Procedural approach control is a form of non-radar air traffic control conducted from the Tower to separate arriving, departing, and overflying aircraft within a designated area around an aerodrome. Procedural approach is used in areas with little or no radar coverage, where traffic density is relatively low.
The procedural approach controller may utilise a variety of (non-radar) separation standards to achieve separation between aircraft i.e. vertical, longitudinal, lateral, geographical, or visual separation.
Without an accurate radar picture to aid situational awareness the procedural approach controller uses pilot position reports and relies heavily on visualisation to maintain a mental picture of the evolving 3D traffic scenario.
Often there is a need to deliver long and complicated departure/arrival instructions to a pilot in order to enforce a separation. For example, a complex diversionary climb instruction or a descent requirement with added terrain considerations. Resultantly, the procedural approach environment is quite susceptible to readback/hearback errors.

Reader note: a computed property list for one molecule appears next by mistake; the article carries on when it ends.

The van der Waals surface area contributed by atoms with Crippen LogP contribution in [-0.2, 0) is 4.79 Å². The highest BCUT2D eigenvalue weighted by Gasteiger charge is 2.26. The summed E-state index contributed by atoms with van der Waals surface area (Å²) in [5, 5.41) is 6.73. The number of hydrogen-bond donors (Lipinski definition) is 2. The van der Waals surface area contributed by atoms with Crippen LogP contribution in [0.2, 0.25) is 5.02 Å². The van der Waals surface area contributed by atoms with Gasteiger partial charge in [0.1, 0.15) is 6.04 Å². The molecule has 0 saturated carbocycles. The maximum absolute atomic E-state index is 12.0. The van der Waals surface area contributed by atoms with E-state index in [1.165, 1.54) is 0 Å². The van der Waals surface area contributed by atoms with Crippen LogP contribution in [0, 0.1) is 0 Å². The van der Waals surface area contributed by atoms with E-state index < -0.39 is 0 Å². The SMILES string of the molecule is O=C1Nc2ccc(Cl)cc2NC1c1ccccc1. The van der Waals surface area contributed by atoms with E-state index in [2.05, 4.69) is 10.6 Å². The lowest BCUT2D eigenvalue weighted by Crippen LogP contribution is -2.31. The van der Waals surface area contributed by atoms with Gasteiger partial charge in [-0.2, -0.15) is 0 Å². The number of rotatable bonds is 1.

Procedural approach separations are generally (but not always) less expeditious than radar separations. Because of this, and the extra time taken to formulate and execute procedural separations, the capacity of a procedural approach controller (with regards to traffic levels) is less than in a radar approach environment.
In New Zealand, procedural approach is conducted from 7 regional control towers (Gisborne, Napier, New Plymouth, Nelson, Dunedin, Queenstown and Invercargill) and is a service provided concurrently by the aerodrome (Tower) controller.